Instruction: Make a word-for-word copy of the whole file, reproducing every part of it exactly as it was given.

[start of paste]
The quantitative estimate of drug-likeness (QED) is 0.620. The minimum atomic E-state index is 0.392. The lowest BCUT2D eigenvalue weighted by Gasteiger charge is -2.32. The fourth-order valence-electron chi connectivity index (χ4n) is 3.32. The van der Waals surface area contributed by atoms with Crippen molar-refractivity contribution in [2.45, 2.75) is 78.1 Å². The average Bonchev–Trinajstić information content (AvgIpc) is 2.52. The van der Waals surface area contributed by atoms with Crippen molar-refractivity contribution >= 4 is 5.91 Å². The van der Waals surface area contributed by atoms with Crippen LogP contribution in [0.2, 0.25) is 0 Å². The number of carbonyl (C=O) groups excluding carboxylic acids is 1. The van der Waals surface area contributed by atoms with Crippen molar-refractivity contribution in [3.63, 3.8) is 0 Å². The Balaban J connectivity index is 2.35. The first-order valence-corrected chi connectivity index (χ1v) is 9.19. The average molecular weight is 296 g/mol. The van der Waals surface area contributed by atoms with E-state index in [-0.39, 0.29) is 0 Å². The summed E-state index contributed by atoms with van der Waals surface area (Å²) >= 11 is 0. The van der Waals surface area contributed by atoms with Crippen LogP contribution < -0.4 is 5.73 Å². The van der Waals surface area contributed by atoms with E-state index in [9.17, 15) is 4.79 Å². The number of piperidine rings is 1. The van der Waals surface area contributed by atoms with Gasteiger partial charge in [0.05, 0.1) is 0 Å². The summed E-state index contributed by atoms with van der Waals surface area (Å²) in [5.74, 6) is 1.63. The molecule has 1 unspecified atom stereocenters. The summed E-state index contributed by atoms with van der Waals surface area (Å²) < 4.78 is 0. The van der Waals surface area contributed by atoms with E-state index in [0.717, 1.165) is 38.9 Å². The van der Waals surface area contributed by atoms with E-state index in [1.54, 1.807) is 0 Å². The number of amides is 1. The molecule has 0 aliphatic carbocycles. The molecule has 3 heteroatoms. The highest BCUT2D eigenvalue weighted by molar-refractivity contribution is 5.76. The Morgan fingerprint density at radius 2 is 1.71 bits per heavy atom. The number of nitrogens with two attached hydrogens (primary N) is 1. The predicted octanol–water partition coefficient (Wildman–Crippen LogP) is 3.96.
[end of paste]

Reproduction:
The quantitative estimate of drug-likeness (QED) is 0.620. The minimum atomic E-state index is 0.392. The lowest BCUT2D eigenvalue weighted by Gasteiger charge is -2.32. The fourth-order valence-electron chi connectivity index (χ4n) is 3.32. The van der Waals surface area contributed by atoms with Crippen molar-refractivity contribution in [2.45, 2.75) is 78.1 Å². The average Bonchev–Trinajstić information content (AvgIpc) is 2.52. The van der Waals surface area contributed by atoms with Crippen molar-refractivity contribution >= 4 is 5.91 Å². The van der Waals surface area contributed by atoms with Crippen LogP contribution in [0.2, 0.25) is 0 Å². The number of carbonyl (C=O) groups excluding carboxylic acids is 1. The van der Waals surface area contributed by atoms with Crippen molar-refractivity contribution in [3.63, 3.8) is 0 Å². The Balaban J connectivity index is 2.35. The first-order valence-corrected chi connectivity index (χ1v) is 9.19. The average molecular weight is 296 g/mol. The van der Waals surface area contributed by atoms with E-state index in [-0.39, 0.29) is 0 Å². The summed E-state index contributed by atoms with van der Waals surface area (Å²) >= 11 is 0. The van der Waals surface area contributed by atoms with Crippen LogP contribution < -0.4 is 5.73 Å². The van der Waals surface area contributed by atoms with E-state index in [9.17, 15) is 4.79 Å². The number of piperidine rings is 1. The van der Waals surface area contributed by atoms with Gasteiger partial charge in [0.05, 0.1) is 0 Å². The summed E-state index contributed by atoms with van der Waals surface area (Å²) in [5.74, 6) is 1.63. The molecule has 1 unspecified atom stereocenters. The summed E-state index contributed by atoms with van der Waals surface area (Å²) < 4.78 is 0. The van der Waals surface area contributed by atoms with E-state index in [0.717, 1.165) is 38.9 Å². The van der Waals surface area contributed by atoms with E-state index in [1.54, 1.807) is 0 Å². The number of amides is 1. The molecule has 0 aliphatic carbocycles. The molecule has 3 heteroatoms. The highest BCUT2D eigenvalue weighted by molar-refractivity contribution is 5.76. The Morgan fingerprint density at radius 2 is 1.71 bits per heavy atom. The number of nitrogens with two attached hydrogens (primary N) is 1. The predicted octanol–water partition coefficient (Wildman–Crippen LogP) is 3.96.